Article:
(If you were absent from Earth and missed the James Frey controversy a few years ago, click here for a summary, or click here for the transcript of the January 2006 interview in which Oprah scorched Frey.)

But I watched the latest James Frey interview.

And it was riveting.

For starters, Oprah was much more low-key than she was when Frey came back to her show during the heat of the controversy in 2006. Back then, she tore into him for embarrassing her and deceiving her readers; now, sitting in a quiet hotel meeting space, with no studio guests, both Oprah and Frey were reflective on what happened. They both reflected about that famous day on her show, how the whole situation came to be, about all of it.

Interestingly enough, neither watched the show after it was first broadcast; Frey still hasn’t. (I wouldn’t, either; if there’s only pain and negativity in the rear-view mirror, take the lessons you need to get out of it and just look forward.)

He acknowledged, when asked, that he was not aware of the lion’s den he was about to walk into that day, that the producers had not told him the details in advance. Oprah then asked him essentially the same question in different ways at multiple points throughout the interview: Did he feel ambushed by the questions she asked him that day? Did he feel it was unfair? Was he upset afterward?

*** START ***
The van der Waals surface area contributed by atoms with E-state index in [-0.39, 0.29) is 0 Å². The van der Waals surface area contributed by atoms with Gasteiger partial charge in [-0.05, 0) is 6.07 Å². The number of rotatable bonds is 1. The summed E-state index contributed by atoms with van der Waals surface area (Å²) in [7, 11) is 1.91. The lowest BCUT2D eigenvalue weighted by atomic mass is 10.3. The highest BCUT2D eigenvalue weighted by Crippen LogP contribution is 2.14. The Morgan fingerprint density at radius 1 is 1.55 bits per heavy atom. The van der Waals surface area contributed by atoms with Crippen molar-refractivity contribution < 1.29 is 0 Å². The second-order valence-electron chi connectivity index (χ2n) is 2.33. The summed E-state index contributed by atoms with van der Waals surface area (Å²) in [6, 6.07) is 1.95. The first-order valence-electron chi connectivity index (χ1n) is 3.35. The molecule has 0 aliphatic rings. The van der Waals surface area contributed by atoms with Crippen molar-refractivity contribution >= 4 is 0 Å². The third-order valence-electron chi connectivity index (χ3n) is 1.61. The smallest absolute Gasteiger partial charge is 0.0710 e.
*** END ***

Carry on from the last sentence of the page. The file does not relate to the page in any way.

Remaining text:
Every time she asked, his response always came back to this:

“Whatever happened that day, I brought on myself.”

He said it not in a diplomatic-but-quietly-I’m-upset kind of way, but in a way that suggested he really meant it. He did not communicate any feelings of anger over what happened, never once expressed displeasure with her producers for not preparing him.

So why did he come back that day, even when his attorneys advised him not to, telling him that he would expose himself to lawsuits and more?

“I came because I think I owed it to you to come,” he told Oprah. “When this was all happening, I kept saying to myself, ‘How did you arrive at this? How did you do this?’… I knew that what happened was my fault. I created that mess, I created that situation. And that if I had to come bear the responsibility of what I had done, that I should do it.”

Wow. I was stunned as I watched that. (Click here to see a clip of the interview.)

We live in an age where we teach our children, and teens in particular, to make good decisions, to take responsibility for their actions. Yet all around us we see the opposite. We see athletes who get caught cheating yet continue to lie. Politicians who get caught yet continue to deny. People who simply refuse to say, “I made a mistake,” or more importantly, “I’m sorry.”

Frey did none of that. Over and over, he simply said it was entirely his fault. He explained that shifting the book’s genre to memoir would make the story more inspiring and thus increase sales. Once the book took off and was chosen for Oprah’s book club, things had spun out of control and there was no turning back. But all of that, he said, was on him.

Oprah, for her part, also expressed regret. She acknowledged the criticism she received after that show, that people said she judged him too harshly. Now, looking back, she said what people saw that day was a lack of compassion, for which she apologized to Frey. Also impressive.

I love stories of redemption. But more than that, I love stories where people take responsibility for their behavior and try to make things right, especially if it leads to the repair of a relationship. It’s so simple, so obvious, yet so rare.

So when the show was over, I really liked James Frey. Who knows, I might even pick up a copy of A Million Little Pieces.

Ah, who am I kidding? I’d rather watch football.

Cross-Posted at

No comments:

Post a Comment